one can assume that information security consists of a set of activities, methods, and procedures employed by competent authorities which are aimed at ensuring the integrity of collected, stored and processed information resources by protecting them against undesirable, unauthorised disclosure, modification or destruction.Footnote 34
The Cybersecurity Strategy of the Republic of PolandFootnote 35 defines IT security as
[...] the resilience of ICT systems, with a given level of trust, to counter any actions or activities which violate the accessibility, authenticity, integrity, or confidentiality of the data which are stored, shared, or processed, or related services afforded or rendered via those computer networks and systems […]Footnote 36.
By comparison, the Cybersecurity Strategy of the European UnionFootnote 37 defines cybersecurity as
the safeguards and actions which can be used to protect the cyber domain, in both the civilian and the military fields, from those threats associated with or which might harm its interdependent networks and information infrastructure. Cybersecurity strives to preserve the availability and integrity of these networks and infrastructure, and the confidentiality of the information contained therein.Footnote 38
In the States which are involved in the development of the information society, cybersecurity is considered one of the most serious challenges in the realm of national security. It refers to both the security of the State and of its individual citizens. The appropriate functioning of public administration is highly important for the maintenance of cybersecurity. The last few years have also brought a revolution in the understanding of the concept of national security as regards the subject matter. One has begun to notice the significance of not only military or political aspects, but also economic, cultural, ecological and ideological facets, among others. Seeing those changes, the Polish State has started to develop the National Security System, the primary focus of which is to ensure broadly understood integrated national security, in which cybersecurity occupies a very important place, covering all other aspects of social life.Footnote 39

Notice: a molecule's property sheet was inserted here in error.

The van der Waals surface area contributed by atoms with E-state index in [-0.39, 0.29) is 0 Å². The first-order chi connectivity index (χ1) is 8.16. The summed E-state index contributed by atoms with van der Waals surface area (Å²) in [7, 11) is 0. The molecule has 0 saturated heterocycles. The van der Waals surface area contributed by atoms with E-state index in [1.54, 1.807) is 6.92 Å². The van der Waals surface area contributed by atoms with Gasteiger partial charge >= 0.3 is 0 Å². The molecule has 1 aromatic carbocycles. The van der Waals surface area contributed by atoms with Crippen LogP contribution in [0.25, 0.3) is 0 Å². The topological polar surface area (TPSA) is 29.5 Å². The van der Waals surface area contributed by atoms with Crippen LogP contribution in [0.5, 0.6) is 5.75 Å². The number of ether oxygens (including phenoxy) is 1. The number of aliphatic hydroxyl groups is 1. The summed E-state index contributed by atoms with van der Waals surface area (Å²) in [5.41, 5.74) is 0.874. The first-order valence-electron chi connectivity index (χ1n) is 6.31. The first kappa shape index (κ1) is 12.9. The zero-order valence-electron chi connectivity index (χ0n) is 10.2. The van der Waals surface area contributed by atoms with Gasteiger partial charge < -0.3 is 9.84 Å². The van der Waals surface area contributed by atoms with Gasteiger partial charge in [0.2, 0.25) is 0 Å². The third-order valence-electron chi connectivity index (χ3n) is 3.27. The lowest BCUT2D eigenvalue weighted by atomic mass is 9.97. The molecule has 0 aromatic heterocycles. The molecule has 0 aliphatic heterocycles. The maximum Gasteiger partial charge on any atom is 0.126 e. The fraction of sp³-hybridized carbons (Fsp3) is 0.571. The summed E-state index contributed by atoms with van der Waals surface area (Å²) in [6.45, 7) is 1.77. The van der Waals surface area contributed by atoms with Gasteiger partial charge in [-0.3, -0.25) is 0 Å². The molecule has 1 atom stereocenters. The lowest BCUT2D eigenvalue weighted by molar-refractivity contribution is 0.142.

The increased significance of cyberspace in the functioning of numerous aspects of the State and society has brought the development of national and international cybersecurity strategies, and the further development of cybersecurity management systems.
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The Act of 29 August 2002 on Martial War and the Powers of the Commander-in-Chief and the Rules of His Subordination to the Constitutional Bodies of the Republic of Poland, i.e. consolidated text The Polish Journal of Laws of 2017, item 1932.
NATO CCDCoE, officially the Cooperative Cyber Defence Centre of Excellence, is one of NATO Centres, based in Tallinn, Estonia. The centre conducts research and training in cybernetic security.
Translation by the National Security Bureau: Andrzej Juszczak, 17 January 2011. https://www.bbn.gov.pl/pl/wydarzenia/2694,dok.hml (accessed on 27.01.2020).
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Chałubińska-Jentkiewicz, K. (2022). Cyberspace as an Area of Legal Regulation. In: Chałubińska-Jentkiewicz, K., Radoniewicz, F., Zieliński, T. (eds) Cybersecurity in Poland. Springer, Cham. https://doi.org/10.1007/978-3-030-78551-2_3